Monday, September 22, 2008

five minutes. 5:09 p.m.

OBSERVED: Man in tight pink t-shirt with fake boobs underneath. On another day, same man in girl’s cheerleader outfit, no fake boobs.

“My mother told me not to be so gruff and dirty. I was six and I’d spit on the ground the way I’d seen some of the other boys do at school. She had sighed when I did it. ‘Embicile behavior. No peein’ on trees, no spittin’ on sidewalks. Is that clear?'”

Lola Can, who used to be Louis Campbell, sets his iced tea down on a concrete picnic table, scroll ornamentation cast along its circular edge. He adjusts his boobs. Double D. “My GOD. Womanhood is difficult. If my mother taught me anything.” He takes a drag from his cigarette.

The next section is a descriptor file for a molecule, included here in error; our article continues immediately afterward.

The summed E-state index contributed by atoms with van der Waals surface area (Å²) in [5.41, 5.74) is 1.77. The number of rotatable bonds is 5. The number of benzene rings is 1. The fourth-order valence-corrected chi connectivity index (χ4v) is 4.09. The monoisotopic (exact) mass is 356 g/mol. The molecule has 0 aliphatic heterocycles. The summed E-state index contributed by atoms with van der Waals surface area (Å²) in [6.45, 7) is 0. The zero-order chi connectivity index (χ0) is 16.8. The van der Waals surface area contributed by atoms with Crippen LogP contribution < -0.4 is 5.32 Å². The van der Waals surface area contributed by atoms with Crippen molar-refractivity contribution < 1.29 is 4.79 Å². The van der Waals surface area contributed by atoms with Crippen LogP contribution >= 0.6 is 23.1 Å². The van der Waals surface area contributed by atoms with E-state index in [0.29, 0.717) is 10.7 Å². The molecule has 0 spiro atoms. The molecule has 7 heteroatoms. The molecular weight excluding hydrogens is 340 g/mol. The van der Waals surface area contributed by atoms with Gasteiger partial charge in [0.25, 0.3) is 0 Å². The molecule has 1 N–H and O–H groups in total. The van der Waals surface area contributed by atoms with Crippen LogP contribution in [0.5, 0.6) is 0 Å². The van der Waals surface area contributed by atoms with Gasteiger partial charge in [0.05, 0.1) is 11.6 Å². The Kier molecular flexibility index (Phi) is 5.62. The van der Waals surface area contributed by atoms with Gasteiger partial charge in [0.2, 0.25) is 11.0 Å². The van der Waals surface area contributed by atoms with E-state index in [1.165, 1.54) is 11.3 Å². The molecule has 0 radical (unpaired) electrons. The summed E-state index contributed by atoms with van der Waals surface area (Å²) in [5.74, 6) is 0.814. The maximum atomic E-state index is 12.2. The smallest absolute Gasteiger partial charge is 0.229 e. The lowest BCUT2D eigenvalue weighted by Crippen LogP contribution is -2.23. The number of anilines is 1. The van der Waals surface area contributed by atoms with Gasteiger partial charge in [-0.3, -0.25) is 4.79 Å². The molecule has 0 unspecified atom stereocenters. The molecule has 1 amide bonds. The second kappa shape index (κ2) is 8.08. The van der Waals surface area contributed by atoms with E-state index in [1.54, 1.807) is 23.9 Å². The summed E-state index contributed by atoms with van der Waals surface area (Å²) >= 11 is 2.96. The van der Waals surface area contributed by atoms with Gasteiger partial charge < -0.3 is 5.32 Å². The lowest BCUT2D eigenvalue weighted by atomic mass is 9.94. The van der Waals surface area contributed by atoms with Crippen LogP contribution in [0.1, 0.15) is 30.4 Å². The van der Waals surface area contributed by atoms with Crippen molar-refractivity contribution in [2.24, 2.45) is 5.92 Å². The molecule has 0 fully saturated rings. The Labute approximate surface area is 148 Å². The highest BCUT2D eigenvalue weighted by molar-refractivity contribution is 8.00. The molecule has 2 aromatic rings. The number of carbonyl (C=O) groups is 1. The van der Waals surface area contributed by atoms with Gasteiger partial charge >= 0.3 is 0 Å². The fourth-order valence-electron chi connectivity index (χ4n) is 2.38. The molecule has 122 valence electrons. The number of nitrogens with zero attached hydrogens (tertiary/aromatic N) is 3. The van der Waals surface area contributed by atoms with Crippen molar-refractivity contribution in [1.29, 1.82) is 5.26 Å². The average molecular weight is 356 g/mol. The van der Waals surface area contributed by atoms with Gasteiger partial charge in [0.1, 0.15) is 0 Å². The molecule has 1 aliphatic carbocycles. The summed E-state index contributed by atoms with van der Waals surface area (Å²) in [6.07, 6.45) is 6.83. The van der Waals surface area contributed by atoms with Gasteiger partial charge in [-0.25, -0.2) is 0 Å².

Lola’s voice is not effeminate. It is as manly as the Adam’s apple that bobs in his throat when he speaks, as the fifty-four year old wiry gray hairs curling over his arms and legs like an unmowed lawn.


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